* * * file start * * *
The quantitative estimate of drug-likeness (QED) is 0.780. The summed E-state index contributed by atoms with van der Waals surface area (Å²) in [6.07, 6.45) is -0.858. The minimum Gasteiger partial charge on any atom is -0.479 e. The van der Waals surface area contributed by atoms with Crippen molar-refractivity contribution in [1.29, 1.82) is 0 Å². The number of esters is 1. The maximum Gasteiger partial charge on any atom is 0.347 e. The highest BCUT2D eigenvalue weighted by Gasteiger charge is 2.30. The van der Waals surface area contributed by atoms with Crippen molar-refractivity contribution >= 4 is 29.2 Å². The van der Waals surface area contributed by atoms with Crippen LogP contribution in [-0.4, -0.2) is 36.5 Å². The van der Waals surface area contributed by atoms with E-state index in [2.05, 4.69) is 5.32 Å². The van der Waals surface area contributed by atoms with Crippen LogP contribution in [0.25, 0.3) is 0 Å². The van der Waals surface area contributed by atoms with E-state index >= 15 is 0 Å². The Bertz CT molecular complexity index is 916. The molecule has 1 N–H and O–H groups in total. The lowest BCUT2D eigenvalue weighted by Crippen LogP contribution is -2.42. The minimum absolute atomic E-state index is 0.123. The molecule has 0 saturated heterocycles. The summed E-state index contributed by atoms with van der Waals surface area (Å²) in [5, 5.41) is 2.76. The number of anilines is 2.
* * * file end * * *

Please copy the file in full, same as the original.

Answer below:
The quantitative estimate of drug-likeness (QED) is 0.780. The summed E-state index contributed by atoms with van der Waals surface area (Å²) in [6.07, 6.45) is -0.858. The minimum Gasteiger partial charge on any atom is -0.479 e. The van der Waals surface area contributed by atoms with Crippen molar-refractivity contribution in [1.29, 1.82) is 0 Å². The number of esters is 1. The maximum Gasteiger partial charge on any atom is 0.347 e. The highest BCUT2D eigenvalue weighted by Gasteiger charge is 2.30. The van der Waals surface area contributed by atoms with Crippen molar-refractivity contribution >= 4 is 29.2 Å². The van der Waals surface area contributed by atoms with Crippen LogP contribution in [-0.4, -0.2) is 36.5 Å². The van der Waals surface area contributed by atoms with E-state index in [2.05, 4.69) is 5.32 Å². The van der Waals surface area contributed by atoms with Crippen LogP contribution in [0.25, 0.3) is 0 Å². The van der Waals surface area contributed by atoms with E-state index >= 15 is 0 Å². The Bertz CT molecular complexity index is 916. The molecule has 1 N–H and O–H groups in total. The lowest BCUT2D eigenvalue weighted by Crippen LogP contribution is -2.42. The minimum absolute atomic E-state index is 0.123. The molecule has 0 saturated heterocycles. The summed E-state index contributed by atoms with van der Waals surface area (Å²) in [5, 5.41) is 2.76. The number of anilines is 2.